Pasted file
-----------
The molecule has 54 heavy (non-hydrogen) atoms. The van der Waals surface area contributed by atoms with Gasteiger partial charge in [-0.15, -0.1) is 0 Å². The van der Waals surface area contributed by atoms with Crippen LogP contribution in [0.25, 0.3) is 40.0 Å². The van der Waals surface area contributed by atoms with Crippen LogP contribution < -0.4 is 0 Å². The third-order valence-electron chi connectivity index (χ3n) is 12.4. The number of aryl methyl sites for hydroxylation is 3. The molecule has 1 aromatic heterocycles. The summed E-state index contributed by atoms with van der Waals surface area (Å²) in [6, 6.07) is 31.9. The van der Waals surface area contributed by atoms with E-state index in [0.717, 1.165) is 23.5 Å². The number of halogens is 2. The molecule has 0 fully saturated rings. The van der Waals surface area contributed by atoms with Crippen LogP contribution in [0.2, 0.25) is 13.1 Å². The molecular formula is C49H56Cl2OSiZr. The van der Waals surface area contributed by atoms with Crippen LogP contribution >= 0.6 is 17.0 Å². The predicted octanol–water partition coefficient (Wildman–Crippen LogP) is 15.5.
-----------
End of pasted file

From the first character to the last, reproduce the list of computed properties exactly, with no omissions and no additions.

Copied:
The molecule has 54 heavy (non-hydrogen) atoms. The van der Waals surface area contributed by atoms with Gasteiger partial charge in [-0.15, -0.1) is 0 Å². The van der Waals surface area contributed by atoms with Crippen LogP contribution in [0.25, 0.3) is 40.0 Å². The van der Waals surface area contributed by atoms with Crippen LogP contribution < -0.4 is 0 Å². The third-order valence-electron chi connectivity index (χ3n) is 12.4. The number of aryl methyl sites for hydroxylation is 3. The molecule has 1 aromatic heterocycles. The summed E-state index contributed by atoms with van der Waals surface area (Å²) in [6, 6.07) is 31.9. The van der Waals surface area contributed by atoms with E-state index in [0.717, 1.165) is 23.5 Å². The number of halogens is 2. The molecule has 0 fully saturated rings. The van der Waals surface area contributed by atoms with Crippen LogP contribution in [0.2, 0.25) is 13.1 Å². The molecular formula is C49H56Cl2OSiZr. The van der Waals surface area contributed by atoms with Crippen LogP contribution >= 0.6 is 17.0 Å². The predicted octanol–water partition coefficient (Wildman–Crippen LogP) is 15.5.